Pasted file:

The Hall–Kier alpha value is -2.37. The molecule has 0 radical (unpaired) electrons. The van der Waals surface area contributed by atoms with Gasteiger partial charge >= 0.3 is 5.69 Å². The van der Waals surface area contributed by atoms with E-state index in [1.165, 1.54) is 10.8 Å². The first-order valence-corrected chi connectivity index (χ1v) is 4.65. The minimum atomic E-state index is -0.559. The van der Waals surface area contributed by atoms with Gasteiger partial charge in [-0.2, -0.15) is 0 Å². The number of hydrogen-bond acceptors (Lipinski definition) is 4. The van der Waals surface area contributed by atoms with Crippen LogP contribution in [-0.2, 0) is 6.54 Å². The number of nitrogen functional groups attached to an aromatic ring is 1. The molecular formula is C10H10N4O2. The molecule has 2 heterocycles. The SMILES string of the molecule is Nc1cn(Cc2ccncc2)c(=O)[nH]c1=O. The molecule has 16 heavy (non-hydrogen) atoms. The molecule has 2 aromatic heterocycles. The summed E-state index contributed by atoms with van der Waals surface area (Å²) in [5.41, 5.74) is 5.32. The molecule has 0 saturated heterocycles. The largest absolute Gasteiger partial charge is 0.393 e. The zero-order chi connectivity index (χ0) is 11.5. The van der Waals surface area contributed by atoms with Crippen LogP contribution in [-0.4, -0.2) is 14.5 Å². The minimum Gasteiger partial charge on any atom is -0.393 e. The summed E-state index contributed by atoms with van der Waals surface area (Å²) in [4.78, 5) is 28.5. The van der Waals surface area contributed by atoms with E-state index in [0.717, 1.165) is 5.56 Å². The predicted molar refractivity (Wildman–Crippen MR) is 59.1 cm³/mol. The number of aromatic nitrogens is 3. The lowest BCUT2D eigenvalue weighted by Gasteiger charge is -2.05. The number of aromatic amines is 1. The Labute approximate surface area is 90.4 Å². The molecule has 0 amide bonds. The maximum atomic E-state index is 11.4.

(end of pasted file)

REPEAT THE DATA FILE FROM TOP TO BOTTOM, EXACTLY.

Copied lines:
The Hall–Kier alpha value is -2.37. The molecule has 0 radical (unpaired) electrons. The van der Waals surface area contributed by atoms with Gasteiger partial charge >= 0.3 is 5.69 Å². The van der Waals surface area contributed by atoms with E-state index in [1.165, 1.54) is 10.8 Å². The first-order valence-corrected chi connectivity index (χ1v) is 4.65. The minimum atomic E-state index is -0.559. The van der Waals surface area contributed by atoms with Gasteiger partial charge in [-0.2, -0.15) is 0 Å². The number of hydrogen-bond acceptors (Lipinski definition) is 4. The van der Waals surface area contributed by atoms with Crippen LogP contribution in [-0.2, 0) is 6.54 Å². The number of nitrogen functional groups attached to an aromatic ring is 1. The molecular formula is C10H10N4O2. The molecule has 2 heterocycles. The SMILES string of the molecule is Nc1cn(Cc2ccncc2)c(=O)[nH]c1=O. The molecule has 16 heavy (non-hydrogen) atoms. The molecule has 2 aromatic heterocycles. The summed E-state index contributed by atoms with van der Waals surface area (Å²) in [5.41, 5.74) is 5.32. The molecule has 0 saturated heterocycles. The largest absolute Gasteiger partial charge is 0.393 e. The zero-order chi connectivity index (χ0) is 11.5. The van der Waals surface area contributed by atoms with Crippen LogP contribution in [-0.4, -0.2) is 14.5 Å². The minimum Gasteiger partial charge on any atom is -0.393 e. The summed E-state index contributed by atoms with van der Waals surface area (Å²) in [4.78, 5) is 28.5. The van der Waals surface area contributed by atoms with E-state index in [0.717, 1.165) is 5.56 Å². The predicted molar refractivity (Wildman–Crippen MR) is 59.1 cm³/mol. The number of aromatic nitrogens is 3. The lowest BCUT2D eigenvalue weighted by Gasteiger charge is -2.05. The number of aromatic amines is 1. The Labute approximate surface area is 90.4 Å². The molecule has 0 amide bonds. The maximum atomic E-state index is 11.4.